Skip to main content

Mobile phone technology and sexual abuse

Buy Article:

$55.00 plus tax (Refund Policy)


Whilst it is acknowledged that grooming and sexual abuse takes place both in the offline and online environment, the continued convergence of technologies means that the offline and online boundaries are increasingly blurred. This paper will discuss how mobile phone technology can be counterproductive to preventing sexual abuse and can help facilitate sexual offending. The paper will start by giving an overview of what term ‘sexual violence’ means, and the forms of offending linked to it, as well as its relationship with technology and the media. This is particularly salient as real world evidence and empirical research indicates that sex offenders, especially child sexual abusers, have developed and established a strong link with emerging technologies. Consequentially, this paper will discuss how a broad range sexual offender can use high end mobile phone technology (e.g. Blackberry, iPhone, etc.) in their grooming of and offending against victims; in the development and distribution of sexual abuse imagery, either real or artificially produced; and in their contact/relationship building with other sexual offenders. The paper will not just focus on adult sexual abusers, but also adolescents who engage in sexually harmful behaviour either to themselves, through self exploitation, or to others, through photo and video capture facilities (e.g. sexting). This paper will look at these issues, ramifications and outcomes of these issues locally, regionally, national and internationally; before concluding with some questions, comments and discussions around how we can, if possible, control as well as monitor the interface between sexual abuse and mobile phone technology, as well as how realistic this is.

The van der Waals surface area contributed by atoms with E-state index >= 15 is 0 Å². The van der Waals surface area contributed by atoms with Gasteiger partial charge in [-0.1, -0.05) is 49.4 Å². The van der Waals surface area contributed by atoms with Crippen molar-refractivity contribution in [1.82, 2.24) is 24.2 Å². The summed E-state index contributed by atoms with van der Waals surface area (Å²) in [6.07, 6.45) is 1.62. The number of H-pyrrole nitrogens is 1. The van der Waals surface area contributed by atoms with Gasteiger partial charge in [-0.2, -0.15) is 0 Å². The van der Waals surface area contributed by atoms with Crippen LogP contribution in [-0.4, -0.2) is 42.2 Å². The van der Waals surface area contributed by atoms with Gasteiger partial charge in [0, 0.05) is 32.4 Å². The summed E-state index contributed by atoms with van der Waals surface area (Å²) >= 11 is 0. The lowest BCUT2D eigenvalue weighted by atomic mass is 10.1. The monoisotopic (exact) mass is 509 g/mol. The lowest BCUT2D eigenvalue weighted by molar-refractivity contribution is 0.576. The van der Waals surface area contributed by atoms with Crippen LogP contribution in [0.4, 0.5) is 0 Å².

Keywords: child sexual abuse; cyber crime; mobile phone; sexting; trafficking

Document Type: Research Article


Affiliations: 1: Department of Heath And Applied Social Sciences,University of the West of England, Bristol, UK 2: School of Criminology, Politics and Social Policy, University of Ulster, Belfast, Ireland

Publication date: 2012-10-01

More about this publication?
  • Access Key
  • Free content
  • Partial Free content
  • New content
  • Open access content
  • Partial Open access content
  • Subscribed content
  • Partial Subscribed content
  • Free trial content
Cookie Policy
Cookie Policy
Ingenta Connect website makes use of cookies so as to keep track of data that you have filled in. I am Happy with this Find out more